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Banks to address liquidity issues

Update: February, 10/2012 - 10:23

 

A transaction at a Ha Noi-based branch of Ocean Bank. Liquidity has been one of the biggest challenges for commercial banks in recent months due to the central bank's tightened monetary policies. —VNS Photo Truong Vi
HA NOI— The Government asked the State Bank of Viet Nam on Wednesday to address liquidity issues in the domestic banking system by the end of March this year, alongside lowering interest rates.

In recent months, liquidity has been considered one of the biggest challenges to commercial banks due to the central bank's tightened monetary policies to curb inflation.

Meanwhile, Do Ngoc Quynh, an official at the Bank for Investment and Development of Viet Nam (BIDV) told Dau tu Chung Khoan (Securities Investment) newspaper that banks' low liquidity was caused mainly by banks using short-term deposits to lend medium and long-term loans. Also, under pressure to meet credit growth and profit forecasts, banks have lent a significant amount of money to the real estate and securities industries.

Although the central bank has allowed institutions to use a maximum of 30 per cent from short-term deposits to lend medium and long-term loans, many banks and credit institutions have lent up to 70 per cent. Some have lent a large volume to real estate and securities companies, causing difficulties in collecting debts in stagnant markets.

At the monthly Government meeting held in Ha Noi last Saturday, Nguyen Thi Hong, director of the State Bank's monetary policy department, said the liquidity of credit institutions had improved since Tet, with banks and credit institutions attracting a significant volume of deposits.

Meanwhile, several banks holding a large volume of gold have requested permission from the central bank for gold exports in order to improve liquidity.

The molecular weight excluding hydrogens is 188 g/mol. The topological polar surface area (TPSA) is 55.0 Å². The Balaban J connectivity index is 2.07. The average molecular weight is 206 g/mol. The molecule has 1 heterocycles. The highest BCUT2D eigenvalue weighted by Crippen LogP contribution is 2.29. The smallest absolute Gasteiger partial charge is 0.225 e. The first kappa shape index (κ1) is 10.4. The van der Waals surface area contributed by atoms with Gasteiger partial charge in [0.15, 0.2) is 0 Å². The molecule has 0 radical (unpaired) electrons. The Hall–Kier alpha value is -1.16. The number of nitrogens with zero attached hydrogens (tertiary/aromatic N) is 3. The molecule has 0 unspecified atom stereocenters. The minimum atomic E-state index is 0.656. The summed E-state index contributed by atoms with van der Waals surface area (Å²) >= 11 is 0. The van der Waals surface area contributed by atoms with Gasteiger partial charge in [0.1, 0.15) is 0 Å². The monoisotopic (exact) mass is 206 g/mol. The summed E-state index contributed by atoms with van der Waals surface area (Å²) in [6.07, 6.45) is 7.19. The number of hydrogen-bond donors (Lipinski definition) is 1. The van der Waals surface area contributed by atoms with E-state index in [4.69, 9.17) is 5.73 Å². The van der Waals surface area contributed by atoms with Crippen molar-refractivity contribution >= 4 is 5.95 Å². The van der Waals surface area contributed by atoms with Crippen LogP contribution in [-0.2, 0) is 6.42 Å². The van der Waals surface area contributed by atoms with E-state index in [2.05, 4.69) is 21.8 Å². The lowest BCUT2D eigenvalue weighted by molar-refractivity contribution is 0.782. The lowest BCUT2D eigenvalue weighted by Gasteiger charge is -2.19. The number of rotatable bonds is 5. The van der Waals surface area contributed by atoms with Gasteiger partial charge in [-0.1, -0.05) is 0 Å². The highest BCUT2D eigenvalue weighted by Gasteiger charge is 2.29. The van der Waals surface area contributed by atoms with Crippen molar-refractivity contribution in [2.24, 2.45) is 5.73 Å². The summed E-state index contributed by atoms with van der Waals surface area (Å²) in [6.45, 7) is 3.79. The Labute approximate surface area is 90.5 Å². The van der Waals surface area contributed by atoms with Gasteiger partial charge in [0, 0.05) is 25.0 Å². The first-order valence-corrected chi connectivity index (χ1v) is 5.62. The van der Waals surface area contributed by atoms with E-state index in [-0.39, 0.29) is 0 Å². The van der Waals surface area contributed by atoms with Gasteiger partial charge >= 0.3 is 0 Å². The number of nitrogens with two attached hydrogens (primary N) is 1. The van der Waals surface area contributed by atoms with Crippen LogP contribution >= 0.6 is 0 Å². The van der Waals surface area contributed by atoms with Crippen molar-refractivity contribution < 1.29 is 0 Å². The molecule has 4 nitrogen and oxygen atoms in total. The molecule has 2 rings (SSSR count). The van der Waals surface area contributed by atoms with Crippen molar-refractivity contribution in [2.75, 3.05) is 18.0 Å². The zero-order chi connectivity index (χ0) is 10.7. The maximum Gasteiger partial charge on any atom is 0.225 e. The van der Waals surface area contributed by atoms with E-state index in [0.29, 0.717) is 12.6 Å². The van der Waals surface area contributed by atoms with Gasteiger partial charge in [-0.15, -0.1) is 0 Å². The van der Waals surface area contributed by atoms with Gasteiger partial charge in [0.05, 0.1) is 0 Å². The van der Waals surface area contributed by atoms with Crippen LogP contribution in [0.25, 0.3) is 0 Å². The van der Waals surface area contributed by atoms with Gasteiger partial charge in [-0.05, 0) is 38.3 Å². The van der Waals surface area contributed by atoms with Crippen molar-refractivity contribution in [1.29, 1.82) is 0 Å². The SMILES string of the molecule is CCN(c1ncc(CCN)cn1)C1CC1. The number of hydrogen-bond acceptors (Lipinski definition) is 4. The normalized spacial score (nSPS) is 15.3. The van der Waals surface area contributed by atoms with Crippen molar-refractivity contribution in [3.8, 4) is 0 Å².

In recent days, the inter-bank market has experienced a decline in interest rates. The overnight interest rate fell to 13.52 per cent last Saturday, while the one- and three-month term rates were posted at 11.95 per cent and 9.5 per cent, respectively.

"As the SBV plans to allocate credit growth rates to banks and credit institutions this year, liquidity in the domestic banking system is expected to improve significantly," senior economist Nguyen Tri Hieu said.

Accordingly, commercial banks and credit institutions will be allocated growth based on the health of the organisation and their performance last year. Institutions will be classified into four groups based on SBV criteria, with well-performing lenders classed in group A and weaker lenders in group D.

However, he also said that to mobilise more resources from money deposits, the macro economy must be stable with reasonable inflation rates.

According to Government Resolution No 3, the central bank is also urged to co-operate with other relevant bodies to roll out solutions in helping credit institutions lend more loans to agricultural production, rural development, production for exports, processing and supporting industries and small and medium-sized enterprises employing a huge number of local workers. — VNS

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